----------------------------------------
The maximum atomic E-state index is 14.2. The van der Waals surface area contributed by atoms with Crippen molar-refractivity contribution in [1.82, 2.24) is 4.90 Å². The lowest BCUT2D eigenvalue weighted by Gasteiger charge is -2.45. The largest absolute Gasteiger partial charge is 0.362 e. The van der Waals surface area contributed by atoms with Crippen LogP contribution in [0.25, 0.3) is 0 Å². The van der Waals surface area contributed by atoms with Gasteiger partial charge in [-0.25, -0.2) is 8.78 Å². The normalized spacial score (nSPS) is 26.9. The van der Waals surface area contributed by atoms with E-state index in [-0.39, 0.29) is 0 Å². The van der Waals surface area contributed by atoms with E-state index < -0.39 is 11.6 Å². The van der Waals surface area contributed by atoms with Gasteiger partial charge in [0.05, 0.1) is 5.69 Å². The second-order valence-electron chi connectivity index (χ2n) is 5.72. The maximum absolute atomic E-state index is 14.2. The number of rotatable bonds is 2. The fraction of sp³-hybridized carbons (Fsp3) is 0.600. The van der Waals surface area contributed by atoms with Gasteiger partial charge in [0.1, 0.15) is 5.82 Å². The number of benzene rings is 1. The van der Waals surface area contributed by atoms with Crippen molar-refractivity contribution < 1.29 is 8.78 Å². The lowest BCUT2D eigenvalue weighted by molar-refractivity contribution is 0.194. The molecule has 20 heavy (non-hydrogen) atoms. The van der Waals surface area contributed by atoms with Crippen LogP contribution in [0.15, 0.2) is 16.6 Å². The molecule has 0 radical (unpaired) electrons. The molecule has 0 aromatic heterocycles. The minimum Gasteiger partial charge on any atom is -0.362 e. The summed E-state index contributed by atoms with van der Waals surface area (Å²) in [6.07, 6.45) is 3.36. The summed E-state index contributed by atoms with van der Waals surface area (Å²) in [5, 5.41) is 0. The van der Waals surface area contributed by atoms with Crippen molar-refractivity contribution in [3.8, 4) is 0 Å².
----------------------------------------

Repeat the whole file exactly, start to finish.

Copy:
The maximum atomic E-state index is 14.2. The van der Waals surface area contributed by atoms with Crippen molar-refractivity contribution in [1.82, 2.24) is 4.90 Å². The lowest BCUT2D eigenvalue weighted by Gasteiger charge is -2.45. The largest absolute Gasteiger partial charge is 0.362 e. The van der Waals surface area contributed by atoms with Crippen LogP contribution in [0.25, 0.3) is 0 Å². The van der Waals surface area contributed by atoms with Gasteiger partial charge in [-0.25, -0.2) is 8.78 Å². The normalized spacial score (nSPS) is 26.9. The van der Waals surface area contributed by atoms with E-state index in [-0.39, 0.29) is 0 Å². The van der Waals surface area contributed by atoms with E-state index < -0.39 is 11.6 Å². The van der Waals surface area contributed by atoms with Gasteiger partial charge in [0.05, 0.1) is 5.69 Å². The second-order valence-electron chi connectivity index (χ2n) is 5.72. The maximum absolute atomic E-state index is 14.2. The number of rotatable bonds is 2. The fraction of sp³-hybridized carbons (Fsp3) is 0.600. The van der Waals surface area contributed by atoms with Gasteiger partial charge in [0.1, 0.15) is 5.82 Å². The number of benzene rings is 1. The van der Waals surface area contributed by atoms with Crippen molar-refractivity contribution < 1.29 is 8.78 Å². The lowest BCUT2D eigenvalue weighted by molar-refractivity contribution is 0.194. The molecule has 20 heavy (non-hydrogen) atoms. The van der Waals surface area contributed by atoms with Crippen LogP contribution in [0.15, 0.2) is 16.6 Å². The molecule has 0 radical (unpaired) electrons. The molecule has 0 aromatic heterocycles. The minimum Gasteiger partial charge on any atom is -0.362 e. The summed E-state index contributed by atoms with van der Waals surface area (Å²) in [6.07, 6.45) is 3.36. The summed E-state index contributed by atoms with van der Waals surface area (Å²) in [5, 5.41) is 0. The van der Waals surface area contributed by atoms with Crippen molar-refractivity contribution in [3.8, 4) is 0 Å².